My child will never have the skills to live alone.  (Awesome!  What’s the point of learning how to do housework if I can get away with NOT doing housework?)

My child will never attend TAFE/collage/university.  (Am I really that stupid?  Well, what is the point of studying at all then?)

My child will never have a relationship/family.  (Am I that repulsive?  That unlovable?  If someone likes me are they just feeling sorry for me, or what?  Like I don’t have enough social awkwardness to deal with, now I have to worry that any relationship I do have has some sort of ulterior motive?)

My child will always have toddler-type meltdowns.  (This is acceptable behaviour.  It’s ok if I present this behaviour forever.  Woo hoo!)

My child will never be a team player.  (I’ll just keep doing my individual thing then, and never learn how to be a team player.)

And please, do not be mistaken into thinking that your kids do not know how you feel.  They know.  Ask a few ASD adults.  If anything, we seem to have a better memory for the one-off comments that hurt like a bitch.

Never say never or always.  You don’t know what your kids are capable of.  I’m 35 and still don’t know what I am capable of.  We all keep learning and growing, whether we have ASD or not.  It hurts me so much to hear parents give up on their kids like this.  Or assume they know who their kids will always be based on who they have been up until today.  Always/never statements limit options.  They hurt feelings.  Just don’t use them.

And keep in mind that hearing things that are not agreed with can cause an actual physical reaction in someone with ASD – even if it seems minor to others.  Even if it seems minor to them!  That might explain a few things 🙂

As for the mother above – my husband says – “If her boys do grow up and be interested in fashion, then that is going to be their interest, so watch the fuck out!”  *giggle*

Disability consumer and activist. Pissed off since 1995... Mad as a hatter since way before that.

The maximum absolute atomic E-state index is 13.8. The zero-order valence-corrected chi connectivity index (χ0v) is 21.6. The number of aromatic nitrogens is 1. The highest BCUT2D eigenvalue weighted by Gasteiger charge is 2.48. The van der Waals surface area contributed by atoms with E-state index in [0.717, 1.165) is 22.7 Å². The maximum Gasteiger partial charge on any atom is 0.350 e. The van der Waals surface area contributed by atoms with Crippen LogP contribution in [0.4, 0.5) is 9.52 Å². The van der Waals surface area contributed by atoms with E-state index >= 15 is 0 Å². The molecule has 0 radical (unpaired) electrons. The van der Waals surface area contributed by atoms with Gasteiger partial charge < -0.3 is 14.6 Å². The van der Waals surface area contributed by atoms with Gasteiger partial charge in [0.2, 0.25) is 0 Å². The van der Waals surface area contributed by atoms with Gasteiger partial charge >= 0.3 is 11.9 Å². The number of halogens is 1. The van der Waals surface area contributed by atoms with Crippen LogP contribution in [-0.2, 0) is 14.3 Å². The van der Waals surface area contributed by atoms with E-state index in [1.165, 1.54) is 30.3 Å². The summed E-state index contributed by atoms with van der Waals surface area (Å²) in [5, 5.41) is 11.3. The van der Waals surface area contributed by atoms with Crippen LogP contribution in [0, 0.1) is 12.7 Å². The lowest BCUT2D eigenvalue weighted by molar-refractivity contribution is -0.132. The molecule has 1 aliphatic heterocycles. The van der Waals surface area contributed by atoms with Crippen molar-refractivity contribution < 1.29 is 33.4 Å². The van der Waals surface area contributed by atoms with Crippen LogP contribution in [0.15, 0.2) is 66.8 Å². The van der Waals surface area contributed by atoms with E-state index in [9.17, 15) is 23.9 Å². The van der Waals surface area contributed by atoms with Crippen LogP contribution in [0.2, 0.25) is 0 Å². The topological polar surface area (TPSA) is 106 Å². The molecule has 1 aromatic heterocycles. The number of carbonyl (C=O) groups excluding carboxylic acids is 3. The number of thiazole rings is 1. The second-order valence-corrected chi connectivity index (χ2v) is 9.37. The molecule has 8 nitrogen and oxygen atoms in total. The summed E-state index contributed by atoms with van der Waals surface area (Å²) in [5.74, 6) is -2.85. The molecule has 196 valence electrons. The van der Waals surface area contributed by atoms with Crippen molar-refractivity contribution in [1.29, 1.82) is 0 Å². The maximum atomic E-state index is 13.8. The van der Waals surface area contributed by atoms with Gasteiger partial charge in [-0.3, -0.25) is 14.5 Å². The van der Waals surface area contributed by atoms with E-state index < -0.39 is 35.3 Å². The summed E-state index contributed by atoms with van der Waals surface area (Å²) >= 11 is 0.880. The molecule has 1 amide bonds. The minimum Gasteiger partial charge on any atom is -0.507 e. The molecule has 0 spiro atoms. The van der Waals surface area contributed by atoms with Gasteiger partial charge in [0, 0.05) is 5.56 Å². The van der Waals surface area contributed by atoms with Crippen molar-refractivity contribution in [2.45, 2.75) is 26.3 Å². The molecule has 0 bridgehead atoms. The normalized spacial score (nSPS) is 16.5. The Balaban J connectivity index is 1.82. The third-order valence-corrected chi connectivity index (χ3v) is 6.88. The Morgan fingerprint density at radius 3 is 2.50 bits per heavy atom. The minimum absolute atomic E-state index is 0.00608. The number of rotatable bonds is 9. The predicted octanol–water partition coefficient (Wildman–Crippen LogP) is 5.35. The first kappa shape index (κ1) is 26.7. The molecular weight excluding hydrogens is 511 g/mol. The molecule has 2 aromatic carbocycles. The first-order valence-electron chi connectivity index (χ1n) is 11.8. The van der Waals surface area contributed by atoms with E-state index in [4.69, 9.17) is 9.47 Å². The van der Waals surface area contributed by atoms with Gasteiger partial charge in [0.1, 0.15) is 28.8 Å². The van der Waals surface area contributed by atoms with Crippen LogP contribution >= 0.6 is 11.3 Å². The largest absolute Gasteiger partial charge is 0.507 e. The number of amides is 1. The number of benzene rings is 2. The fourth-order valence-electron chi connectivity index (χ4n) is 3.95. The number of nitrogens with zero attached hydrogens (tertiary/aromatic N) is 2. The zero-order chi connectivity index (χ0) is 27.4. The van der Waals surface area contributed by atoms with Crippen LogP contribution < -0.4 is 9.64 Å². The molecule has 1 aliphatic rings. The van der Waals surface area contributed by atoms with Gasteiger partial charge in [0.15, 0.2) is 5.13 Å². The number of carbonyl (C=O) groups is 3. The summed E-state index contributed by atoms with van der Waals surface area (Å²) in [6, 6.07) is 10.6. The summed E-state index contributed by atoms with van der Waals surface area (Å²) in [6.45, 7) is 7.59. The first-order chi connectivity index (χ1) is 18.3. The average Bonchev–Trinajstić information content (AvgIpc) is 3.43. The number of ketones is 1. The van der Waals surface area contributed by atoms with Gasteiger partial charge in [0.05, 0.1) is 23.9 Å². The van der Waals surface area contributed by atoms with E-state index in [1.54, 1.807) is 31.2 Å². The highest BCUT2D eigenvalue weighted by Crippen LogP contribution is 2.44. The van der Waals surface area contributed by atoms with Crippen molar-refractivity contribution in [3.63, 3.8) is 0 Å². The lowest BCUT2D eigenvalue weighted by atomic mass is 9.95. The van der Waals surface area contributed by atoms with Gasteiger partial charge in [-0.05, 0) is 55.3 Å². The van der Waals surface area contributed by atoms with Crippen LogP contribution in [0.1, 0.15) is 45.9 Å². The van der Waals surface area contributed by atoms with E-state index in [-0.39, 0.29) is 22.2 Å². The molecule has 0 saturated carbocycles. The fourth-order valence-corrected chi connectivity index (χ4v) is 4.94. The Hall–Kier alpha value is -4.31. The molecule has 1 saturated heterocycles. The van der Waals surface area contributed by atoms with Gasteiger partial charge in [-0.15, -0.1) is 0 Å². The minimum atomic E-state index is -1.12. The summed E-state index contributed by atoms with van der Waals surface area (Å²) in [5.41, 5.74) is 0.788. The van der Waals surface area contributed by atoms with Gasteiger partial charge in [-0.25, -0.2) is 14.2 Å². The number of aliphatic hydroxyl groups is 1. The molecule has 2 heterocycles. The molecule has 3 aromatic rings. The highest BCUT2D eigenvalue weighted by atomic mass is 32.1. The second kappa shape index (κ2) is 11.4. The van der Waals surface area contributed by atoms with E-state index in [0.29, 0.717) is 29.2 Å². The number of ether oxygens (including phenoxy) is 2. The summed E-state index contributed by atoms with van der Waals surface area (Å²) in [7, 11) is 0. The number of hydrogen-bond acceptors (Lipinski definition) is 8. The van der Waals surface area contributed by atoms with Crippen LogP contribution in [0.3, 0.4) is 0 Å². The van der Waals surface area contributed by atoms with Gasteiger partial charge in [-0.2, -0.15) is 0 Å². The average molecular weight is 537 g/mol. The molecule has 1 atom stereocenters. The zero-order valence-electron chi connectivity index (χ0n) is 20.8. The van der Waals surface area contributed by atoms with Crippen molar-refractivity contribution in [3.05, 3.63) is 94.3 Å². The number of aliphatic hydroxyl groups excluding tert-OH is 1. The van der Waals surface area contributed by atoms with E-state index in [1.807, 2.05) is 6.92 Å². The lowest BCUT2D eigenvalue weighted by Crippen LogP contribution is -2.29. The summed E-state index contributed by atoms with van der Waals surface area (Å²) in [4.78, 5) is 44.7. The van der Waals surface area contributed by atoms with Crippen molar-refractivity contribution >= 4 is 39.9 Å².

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Posted in Autism, Disability
3 comments on “ASD – Always, Never, and Physical Illness
  1. insightspace says:

    this is a good point of view, really. And i feel like crying…. it’s so unfair! They deserve to be…. not only accepted, helped…. but LOVED. I had an asperger classmate and i can positively said that even if others mock them and nobody can even imagine how pure, innocent and… lonely these people are. Because we can say that they live in their own world, but it is this way because nobody dared come inside it. And when you talk with such a person he will start asking questions, his mind going from one topic to another and in a minute he wants to express anything he has longed to share… just because you are the only one who has given him a bit of attention. Such a person remembers you and everything you’ve said years ago. And he maintains this picture all his life. How many of us do that?
    So, mother, i admire you for these statements and totally agree with you that never is never an option.

    • Thank you :). I had a giggle at your description of wanting to express anything you have longed to share – I’m sure many people have wanted to gag me over the years! I have done that quite a lot. I try to pick up on it and stop myself but sometimes it takes me a while to notice that my mouth has gone non-stop for the last hour lol…

      Thanks for commenting 🙂

      • insightspace says:

        🙂 expressing yourself is always a better option than trying to remain silent. As some days these feelings will explode. I like your way of thinking and i’m absolutely sure that there are other people who would love to know it too.

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Pissed off since 1995. Mad as a hatter since way before that.